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Cloverdale Reveille
Cloverdale, California
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March 13, 1991     Cloverdale Reveille
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March 13, 1991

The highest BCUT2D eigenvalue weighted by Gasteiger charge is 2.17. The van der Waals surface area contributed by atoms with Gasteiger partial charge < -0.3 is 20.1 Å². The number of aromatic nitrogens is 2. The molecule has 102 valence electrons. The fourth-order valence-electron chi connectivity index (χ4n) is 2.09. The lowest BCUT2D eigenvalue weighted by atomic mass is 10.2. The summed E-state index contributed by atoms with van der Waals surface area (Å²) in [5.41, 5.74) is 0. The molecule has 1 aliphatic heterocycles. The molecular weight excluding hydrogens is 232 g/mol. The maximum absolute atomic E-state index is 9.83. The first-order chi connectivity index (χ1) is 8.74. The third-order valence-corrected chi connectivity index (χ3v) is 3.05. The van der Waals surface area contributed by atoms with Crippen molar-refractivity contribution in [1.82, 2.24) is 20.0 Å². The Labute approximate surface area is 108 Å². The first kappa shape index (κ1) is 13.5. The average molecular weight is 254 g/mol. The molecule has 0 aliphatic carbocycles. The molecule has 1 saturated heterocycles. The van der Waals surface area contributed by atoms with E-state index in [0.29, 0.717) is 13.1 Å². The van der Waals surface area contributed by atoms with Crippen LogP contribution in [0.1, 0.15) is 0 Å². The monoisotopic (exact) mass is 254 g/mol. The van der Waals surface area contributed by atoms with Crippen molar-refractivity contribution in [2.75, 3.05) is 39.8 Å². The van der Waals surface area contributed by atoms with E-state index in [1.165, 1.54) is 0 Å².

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Cloverdale, Sonoma County,-CA " " i Iill I | I ] []1 Illil II Vol. CXII,' Issue 11 March 13, 1991 • 35 cents I / I I _! III ii I _ I I I II ._ I1+ _ + I I III who will lose their job are from Cloverdale. L-P plantfalls m to the poor economy Pacific last Friday an- to close its Clover- Plant within aext 60 days and move the surfacing work to their facility. which closed Mon- re-open in three two shifts. of the 70 people who their jobs at L-P reside in Gary Van Patten hard for the company decisions because i.t's are being offered a package based on their L-P has also a hiring freeze at its thereby giving chance at Openings. Shep Tucker says found that most people want to move, though, the risk involved and the uncertainty of the market. In addition, the personnel depart- ment is working with the State of California Employment Develop merit Department to help employees in their efforts to find a new job. L-P Chairman and President Harry Merlo, in his annual letter to stockholders and employees, said, "After enjoying three record setting years in a row, the streak ended in 1990. The economic downturn and word events com- bined to drain consumer confi- dence and forestall home pur- chases. At the same time, tbe diffi- culties in the banking industry made it more difficult fox builders to get financing for new projects. "As a result, sales for the year were down about 10% and profits were off more than 50% from 1989's " Louisiana Pacific was formed in 1973 as a spin-off from Georgia Pacific. Their headquarters is in Portland, Oregon. County is preparing to terminate all rural fire contracts Yet another problem has surfaced for the City in connection with Son- oma County's budget woes. The County Fire Services Depart- ment. in a report prepared by Chief Tim ExilinL that the Cotmty caa no longer fund Fire Service contracts. In the past, Sonoma County has contracted with the Cloverdale Fire. Department in the amount of $138,900, to provide ftre protection to outlying unincorporated areas. This amount of money comprises about 40% of the department's total budget. The ent services a wide area from the Geysers on the East, to the County fine on the North, Stewarfs Point to the Westand South to the vicinity of Seghesio Winery. City Manager Bob Perrault has State's budget problems will directly impact CUSD "This is the real thing, not scare tactics." These were the words of Super- intendent Don Sam as he outlined the budget committee's proposed recommendations for expenditure reductions amounting to $500,000 for the 1991/92 school year. +When you look at the state budget and realize that $2 billion is being taken away from schools to support other state programs, it's easy to see it limits our options', he added. Among the programs facing cuts are driver edmi, athletics, mu- sic, libra services, adminisuation and maintenance, Restricted programs, such as the a question mark. If the Trustees accept the bud- get committee's recommendation, all 5brary personnel will be elimi- nated with the exception of one full time assistant librarian to serve all three schools. A number of cost-cutting meas- ures were proposed in the area of administration, as well, with the possible elimination of one full time secretary at the dLqt office. Other positions in jeopardy include a 1/2 time counselor at the high school and a 1/2 time vice principal at Washington School. Dr. Sato is also recommending the elimination of 1/2 time dean at CHS. One of the two music positions Resom-ce Specialist. Primary Inter- may have to be eliminated, with the vention Program, will remain remaining toc teaching at long as they are serf-funded, both CHS & Washington. It's also When state funding was elimi- n,4ted, many schools cancelled their driver education classes immedi- ately. CHS may have to follow their lead next year. The committee recommends re- mining athletics at the high school, but charging full cost for mileage to away games ($2.82 per mile), with the dislrict paying for league miles only. Middle School sports remains being recommended that music students pay a rental fee for their use of the insmanents. It was suggested that $100.000 could be saved by increasing energy conservation measures at all school sites and reducing the custodial staff to one per school. All of the recommendations have been given to the Governing Board for their review and comments. ncil orders implementation of term growth management measures limitations will re- ultimate development in Gen- under- to deime what these be done. interim the City needs to do to make sure these limita- being considered as current ones enter the plan- fee will be presented to the Council April 10. In a report prepared by Planning Director Joe Heckel for the study sessions, public service impacts that would resuR from the addition of 1197 residenc were outlined. The number of units was based upon the projects now being wocessed in the Planning Department, projec4s that either have been approved or are pending. Among them are the Perber Phase m, Cberry Oee00 Meadows, Oover Springs (Rosen), Tall Trees, Westview Subdivision, William Victoria and Missamoore. Impacts on the water system will require the addition to the water treatment plant for the well field, two water supply reservoirs, develop ment of a domestic water source production wellin the western panof the City and emsion of a number of main umnsmission lines by main additional treatmont area my ned to be purdmsed. Also a number of main transmission lines must be ex- pande˘ Reconmnou and upgrading of major drainage dmnnels through the City will be needed. Traffic control measures will in- volve construction of Foothill Blvd. Treadway Blvd. and the Highway I01 Bypass. Signals will be needed at several intersections with Clover- dale Blvd at Treadway, Elbridge, Cont'd. to 1"8.4 issac E. Shaw Building gains national historical status Albert and Naney Walker, owners of the Cloverdale Coffee & Ice Cream CO., located in the old lssac E. Shaw Building on N. Cloverdale Blvd., received notification last week that the building has been added to the National Register of Historic Places as of Jan. 23, 1991. The National Register of Historic Places Program is adminslered in California by the Stale Office of Historic Preservation. Placement on the National Regis- ter affords this property the honor of inclusion in the nation's official list of cultural resources worth of preservation. It also provides a degree of wotection from adverse effects redting from federally funded or lkenses projects. Regismuim provides a number of incentives for preservation of historic properties, including special building codes to facilitate the restw ration of hisurk smamm and certain tax advantes. There are no restrictions placed upon a private pmpmy owner with regard to normal use, mainte- nanee or sale of the property, however, proposals to demmlish registered properties may require a standard review in compliance with local ordinances or the Califor- nia Environmental Quality Act. Prior to opening the Cioverdale Coffee & Ice Cream Co. last year, the Walkers did extensive ed[ to make the building structurally sound, while not €ompromiaing the integrity of the original design. The building, located at 219 N. Cioverdale Blvd. was the original home of the Cioverdale Reveille. CUSD and TAC begin 1991-92 contract negotiations Contract negotiatiotut are under- ulesforthe 1991-92 school year; way between the Cloverdale Uni- fied School District and the Teach- en  of Clovetd The Disuict last week presemed its  Wolx to the teachers. In fight of the State budget and reduced funding for education, dy recommend keeping salaries and beaefits at their cuneat w, hed- Additionally, the District is pro- posing that the work year be increased from 182 to lg3 dayl. alal, that Tend00 be eliminated due to lack of state funding. The current collective bargaing ent between TAC and the District expires June 30, 1991. and secondary surage reservoin.. Impacts on me sewer system will way City Manager Bob • outlined for the City Coun- main concerns regarding management issues in Clo- COuncil met with staff in Feb. 27 and March 6 discussion the Court- Fee" to apply to all and to prepare and interim which would defer all appScafions that are with Genend Pn nd revisions.Both the ordi- require expandon and - the interim development tion of the treatment plaat ami an & Wooly Dinner Auction benefit Washington School evening, March School Parent will hold their 4th which begins serving feature Mr. Pearl's with all Tickets will be sold at tnd cost $I0 for adults and under 12. will follow dinner a wide variety of won- to bid on including a wild pig Jelly Bellys and unit of 2x4 douglas fh', 49'er tickets, jewelry, Manor, and 1 month of dance Imsons, just to name a few. Babysitting will be available at $1 or 1 Safeway receipt per child. There will be a baked goods sale during the event with a selection of sumptuous home baked items avail- able to purchase and either take home or enjoy during the auctim. All proceeds will directly benefit the clfildren at Wash/nBmn School by fundmg spec00 Wojec00 f+m trips, etc., throughout the school year. If it's Irne that "March comes in like a lion and goes out like a lamb', this should really be quite a "Wild and Wooly" event.* prepared a memo to the City Council which will be on tonight's (Wednes- day's) agenda. The Council will consider the County's report which proposes four alternatives to the present services contract. One alternative would be a County Service Area encompassing the Cio- verdale School District. (]Vh'. Per- rault noted that the present contract covers a broader area than just the School District boundaries.) This would require approval of rural resi- dents. Manager Perrault told the Reveille that another plan is to form • a county-wide service area in which ' Cloverdale's unincorporated lands would be identified as a zone. A second alternative would be formation of a city/rural Fire District encompassing the area within the School District boundaries, includ- ing the City. This would require voter approval in both the City and rural areas. A third alternative would he "Amador" coverage from the CIo- verdale station This is a contract with the Department of Forestry and is essentially a one-person fire sta- tion year around. In the summer the Amador person is supplemented by seasonal firefighters. The fourth alternative would be formation of a new volunteer fire company. According to Chief Exil- ini, this would be very simple to do; noting, however, that the County would have to recruit volunteers, purchase equipment, provide basic training and educate volunteers on how to obtain fire engines. "The community would have to support some kind of fund raiser to achieve start-up costs," Chief Exilini writes. Mr. Perrault will advise the Coun- cil that he would support either a County Service Areaor Fire Dislzict alternatives. The Amador concept or a new volunteer department do not appear to be reanble solutions, in his view. In addition, Manager Perrault has pointed out that the County is allow- ing only six more months under the present contract arrangement. "This is not feasible," Mr. Perrault said. The County should allow at least 18 months before cancelling its fire service contracts. Formation of a service area or fire district will re- quire at least that length of time. Mr. Perrault also wonders how the County is going to convince its con- stiments in unincorporated areas to vote themselves into taxing entities to pay for fire services that the County has been providing for years. This won't he an easy thing to do, Manager Petrault believes. "n Water pressure ! Cherry Creek area becomes issue A mitigated Negative Declaration was approved by the Cloverdale Planning Commission March 6 for the Cherty Creek Meadows Subdivi- sion. The project is located adjacent to the intersection of Cherry Creek Road and Foothill Blvd on 14.3 acres. The 49 lots will range in size from 6000 to 47,700 square feet and will accommodate single family homes. In approving the Negative Decla- ration the Commission indicated that it would require further study of the provisions to ensure adequate water pressure in the project area during the 30 day review period. This action was based on the ques- tion of water pressure raised by Paul White a resident on Vine Dr. in the Cherry Creek neighborhood. He said he was very concerned that the subdivision would result in lower water pressure for him and his neighbors noting that the pressure was already inadequate. Planning Director Joe Heckel explained to the Commission that the approval of a Negative Declaration was not tantamount to approval of the project as presented. "You are merely determining the typeofenvironmentaidocument that is needed in this case," he said. He indicated that he had discussed the various issues involved with Don Doherty, property owner and devel- oper. He recommended the miti- gated negative Declaration stating that it identifies several issues and impacts that can he addressed in this type of documenL He explained further that before the project could be finalized for construction that rite Foothill Blvd. extension mustbebuilL Mr. Dobeny would be responsible for this if his is the first final map to be approved in the Cherry Creek area. As other projects come along he would be reimbursed a proportionate share of the total cost which includes acquisi- tion of right-of-way as well as con- suuction. The developer will need to build a lemporary storm water retention pond until the City is able to inere, ase the size of the present storm drain- age system. Also a slide area has been identified in the area of Man- zan Manor and no construction will take place there. A Public Safety Facility Assess- ment will be levied to help pay f a consultant who will assess these needs in respect to projected growth within the City. This study is to be integrated into the General Plan update document, the Director said. Families prepare to roll out red carpet for returning troops For Jackie Wineland, the wait is almost over. Her son, Matt Wineland has ar- rived back in the states and is cur- renfly at the Twenty-Nine Palms military base here in California. He Matt Wineland should be home in Cloverdale for a short visit by the weekend{ Parents and family members of other Cloverdale servicemen and women in the Gulf are still waiting to hear when they will be home. Ron and Priscilla Marincic haven't heard a word from their son, Ron, since the war ended. "We're coming anglued waiting for the phone to ring"! Last weeL Cathy and Gary Farris finally heard from their son, Bobby, who's with the 3rd Armored Cavalry Regiment, The letter was dated Feb. 21 - just hours before the ground war started. Describing his mission he wrote, "When the ground war order is given, we get in our tanks and drive as far as humanly possible into Iraq and there we are gunranteed a steak and potato dipn," erV He called home weekend to say he would be ssed out soon, but couldn't e an exact date. His mailing add.qs is on Pg. 7 of today's Reveille.